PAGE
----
Recently asked questions relating to Kent Reliance transfer of equity
- My mother passed away last March leaving a loan-free house to me and my half brother 50:50. He has always lived in the property, there was a provision in her will saying the premisescould not be sold for 24 months following her passing so he could continue to live there for a while. He now wishes to remain in the house beyond the specified period. We have considered a transfer of equity. Would I be right in thinking that we'd get a valuation then he'd get a mortgage in the traditional way to acquire my half from me?
- I got divorced three years ago. For some reason I never got around to transfer ownership from both our names to just in my name. I now plan to deal with it and there are no objections. Transfer-of-equity is presumably the way forward. Kent Reliance is willing to transfer the full equity in my name (affordability checks done). Does she need a solicitor?
- Is it sensible to cancel my mortgage payments with Kent Reliance as soon as a date for my remortgage and transfer of equity has been set?
- I am planning on removing a name from a joint mortgage and the Kent Reliance require me to use a conveyancing solicitor to carry out the conveyancing. Can you recommend a reasonably priced Friern Barnet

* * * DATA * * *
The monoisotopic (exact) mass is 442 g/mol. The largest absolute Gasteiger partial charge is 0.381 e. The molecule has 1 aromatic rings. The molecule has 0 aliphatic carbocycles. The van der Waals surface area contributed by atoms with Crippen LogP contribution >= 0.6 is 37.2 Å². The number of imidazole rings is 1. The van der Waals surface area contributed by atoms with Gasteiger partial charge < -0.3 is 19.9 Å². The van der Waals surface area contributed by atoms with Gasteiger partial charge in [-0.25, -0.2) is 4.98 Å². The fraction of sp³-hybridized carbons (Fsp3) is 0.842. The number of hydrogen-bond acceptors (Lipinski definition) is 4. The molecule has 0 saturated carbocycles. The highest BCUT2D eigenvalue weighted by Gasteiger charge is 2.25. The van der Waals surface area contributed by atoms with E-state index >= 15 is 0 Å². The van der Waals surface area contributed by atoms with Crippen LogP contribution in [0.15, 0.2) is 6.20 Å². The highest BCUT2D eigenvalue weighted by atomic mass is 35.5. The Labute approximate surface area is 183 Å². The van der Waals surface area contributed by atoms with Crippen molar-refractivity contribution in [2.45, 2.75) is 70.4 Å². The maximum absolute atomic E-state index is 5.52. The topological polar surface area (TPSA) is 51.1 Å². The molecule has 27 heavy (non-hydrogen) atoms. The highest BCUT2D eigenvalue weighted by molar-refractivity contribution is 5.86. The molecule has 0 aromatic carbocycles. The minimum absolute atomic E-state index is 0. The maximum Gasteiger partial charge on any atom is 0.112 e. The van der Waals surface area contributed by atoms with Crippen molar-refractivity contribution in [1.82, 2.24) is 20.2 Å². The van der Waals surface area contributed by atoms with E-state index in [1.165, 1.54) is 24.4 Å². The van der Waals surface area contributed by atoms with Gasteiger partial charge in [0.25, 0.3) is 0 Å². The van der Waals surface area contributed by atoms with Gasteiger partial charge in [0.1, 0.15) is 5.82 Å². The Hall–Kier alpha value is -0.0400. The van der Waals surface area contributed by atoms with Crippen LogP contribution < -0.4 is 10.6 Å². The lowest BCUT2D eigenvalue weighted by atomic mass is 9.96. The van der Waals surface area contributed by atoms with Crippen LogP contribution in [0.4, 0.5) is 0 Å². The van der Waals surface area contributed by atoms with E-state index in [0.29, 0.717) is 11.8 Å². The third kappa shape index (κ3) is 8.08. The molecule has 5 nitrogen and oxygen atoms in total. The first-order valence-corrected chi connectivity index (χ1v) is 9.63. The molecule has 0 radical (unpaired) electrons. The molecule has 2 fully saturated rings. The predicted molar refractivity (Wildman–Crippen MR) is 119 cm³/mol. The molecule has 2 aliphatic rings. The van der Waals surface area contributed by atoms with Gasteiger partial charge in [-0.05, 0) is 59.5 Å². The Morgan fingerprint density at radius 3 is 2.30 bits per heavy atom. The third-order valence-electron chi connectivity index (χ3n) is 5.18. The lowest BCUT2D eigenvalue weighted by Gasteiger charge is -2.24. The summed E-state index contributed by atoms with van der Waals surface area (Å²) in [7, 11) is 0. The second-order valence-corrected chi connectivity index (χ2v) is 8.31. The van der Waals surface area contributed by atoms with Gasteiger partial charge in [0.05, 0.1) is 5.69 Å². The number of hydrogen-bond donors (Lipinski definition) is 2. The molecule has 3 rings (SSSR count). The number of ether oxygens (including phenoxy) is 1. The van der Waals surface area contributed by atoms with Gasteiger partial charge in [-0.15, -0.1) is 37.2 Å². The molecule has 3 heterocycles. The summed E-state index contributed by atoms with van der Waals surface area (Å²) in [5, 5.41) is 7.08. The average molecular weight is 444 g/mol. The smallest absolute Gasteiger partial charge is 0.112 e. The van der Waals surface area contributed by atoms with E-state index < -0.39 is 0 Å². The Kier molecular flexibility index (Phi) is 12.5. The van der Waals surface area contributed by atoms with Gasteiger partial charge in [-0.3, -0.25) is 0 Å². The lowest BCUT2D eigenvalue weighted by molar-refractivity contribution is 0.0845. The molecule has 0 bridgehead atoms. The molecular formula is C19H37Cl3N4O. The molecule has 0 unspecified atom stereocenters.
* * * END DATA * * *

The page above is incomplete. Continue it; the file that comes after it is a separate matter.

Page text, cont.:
lawyer to deal with the transfer of equity? They need to be on the Kent Reliance conveyancing panel.
- I currently have a joint Kent Reliance mortgage with my brother and am investigating the possibility of him assuming responsibility for the outstanding mortgage and subtracting myself from it, to enable me to purchase a place with my partner. The remaining mortgage is about 175k, and the property value is about 450k. Is this a transfer of equity? Is land tax due?
- Is it possible to transfer the equity held in my property with my Kent Reliance home loan?
- I am refinancing my apartment in Dunnington
does my lawyer have to be on the Kent Reliance Conveyancing panel. The conveyancing also involves a transfer of equity.
Questions that your conveyancer is likely to ask about your Kent Reliance Transfer of Equity
If are intent on holding the property as beneficial Tenants in Common in unequal shares, what is the split to be. For e.g. 50-50, or 60-40?
Please state the names and ages of anyone over the age of 17, other than the owners, who will occupy the property with you
Please clarify where you are providing any payment for the Transfer of Equity and to whom and specify any such sums?
Please provide the name(s) and addresse(s) of anyone to be added to the title deeds?
Is it the case that one of the registered proprietors died? If so please provide us with a copy of all the relevant documents e.g. the will, death certificate etc..
Please confirm whether you are receiving any payment as part of the Transfer or Equity and from whom and give details of the amount?
Important warnings to consider in supplemental the above Kent Reliance transfer of equity Advice :
Tax and Legal
There are numerous potential tax and legal implications when transferring equity for your property. You should always seek the advice of a solicitor on the Kent Reliance conveyancing panel and accountant before transferring equity.
Transfer of Equity Conveyancing for Leasehold premises